Dancers Took Over the Dior Runway & It. Is. Everything.

Dance and high-fashion collaborations are always something we get excited about, whether it's New York City Ballet's annual Fall Fashion Gala or Sergei Polunin's campaign with Balmain. The latest dancer-designer dream team comes courtesy of Paris Fashion Week, where Dior creative director Maria Grazia Chiuri and L-E-V co-founder Sharon Eyal joined forces for some serious runway magic.


Chiuri, who is the first woman to head up the iconic fashion house, reached out to Eyal, to create a live performance for nine dancers. The clothes themselves were full of tributes to dance, too, from the neutral and pastel color scheme to soft silhouettes (like long, tulle skirts that were reminiscent of romantic tutus). The collection also featured designs that were directly inspired by trailblazing women in dance like Loïe Fuller, Isadora Duncan and Martha Graham.

"Dance speaks about the body and freedom and fashion speaks about the same things," Chiuri told The Guardian. Eyal agreed, sharing in a backstage interview with Vogue Germany, "I love fashion, and I think it's all about the same thing [as dance]: To create a dream."

Performing to music by Israeli techno musician and DJ Ori Litchik, the dancers moved through a storm of white rose petals in unitards designed by Chiuri inspired by the four elements of nature.

Of course, this isn't Chiuri's first foray into the dance world, as she designed costumes for Daniil Simkin's Guggenheim project, Falls the Shadow, just last fall. So it's really no surprise she knocked it out of the park (or the Longchamp Racecourse if you want to get technical) for her big spring/summer 2019 collection debut. Fashion designers and choreographers, take note. This is how you bring dance to the runway.

Watch the whole show here:

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Stark Photo Productions, Courtesy Harlequin

Why Your Barre Can Make or Break Your At-Home Dance Training

Throughout the pandemic, Shelby Williams, of Royal Ballet of Flanders (aka "Biscuit Ballerina"), has been sharing videos that capture the pitfalls of dancers working from home: slipping on linoleum, kicking over lamps and even taking windows apart at the "barre." "Dancers aren't known to be graceful all of the time," says Mandy Blackmon, PT, DPT, OSC, CMTPT, head physical therapist/medical director for Atlanta Ballet. "They tend to fall and trip."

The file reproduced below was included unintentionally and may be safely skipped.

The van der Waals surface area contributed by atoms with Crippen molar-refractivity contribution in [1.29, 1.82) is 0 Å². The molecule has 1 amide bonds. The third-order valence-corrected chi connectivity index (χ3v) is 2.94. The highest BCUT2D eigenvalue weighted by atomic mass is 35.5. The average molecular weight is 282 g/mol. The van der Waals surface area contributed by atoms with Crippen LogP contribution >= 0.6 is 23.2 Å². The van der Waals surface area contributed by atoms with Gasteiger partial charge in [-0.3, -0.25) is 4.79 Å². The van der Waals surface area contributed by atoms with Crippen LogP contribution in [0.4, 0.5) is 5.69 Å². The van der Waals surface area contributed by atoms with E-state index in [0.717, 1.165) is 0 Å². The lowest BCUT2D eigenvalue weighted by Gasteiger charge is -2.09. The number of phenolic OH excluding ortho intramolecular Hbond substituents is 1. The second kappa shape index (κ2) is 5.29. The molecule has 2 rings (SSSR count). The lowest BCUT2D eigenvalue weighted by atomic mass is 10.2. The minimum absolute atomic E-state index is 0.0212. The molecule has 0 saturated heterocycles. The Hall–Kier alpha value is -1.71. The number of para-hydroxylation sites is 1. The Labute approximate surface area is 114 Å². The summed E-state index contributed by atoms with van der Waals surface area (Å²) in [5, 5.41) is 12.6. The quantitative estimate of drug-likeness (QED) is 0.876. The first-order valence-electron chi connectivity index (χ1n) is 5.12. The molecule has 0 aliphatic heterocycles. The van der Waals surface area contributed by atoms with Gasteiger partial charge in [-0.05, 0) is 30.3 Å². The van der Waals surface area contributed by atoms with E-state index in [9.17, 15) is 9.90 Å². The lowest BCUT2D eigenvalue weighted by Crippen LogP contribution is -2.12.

Many dancers have tried to make their home spaces as safe as possible for class and rehearsal by setting up a piece of marley, like Harlequin's Dance Mat, to work on. But there's another element needed for taking thorough ballet classes at home: a portable barre.

"Using a barre is kinda Ballet 101," says 16-year-old Haley Dale, a student in her second year at American Ballet Theatre's Jacqueline Kennedy Onassis School. She'd bought a portable barre from Harlequin to use at her parents' home in Northern Virginia even before the pandemic hit. "Before I got it, honestly I would stay away from doing barre work at home. Now I'm able to do it all the time."

Blackmon bought her 15-year-old stepdaughter a freestanding Professional Series Ballet Barre from Harlequin early on in quarantine. "I was worried about her injuring herself without one," she admits.

What exactly makes Harlequin's barres an at-home must-have, and hanging on to a chair or countertop so risky? Here are five major differences dancers will notice right away.

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December 2020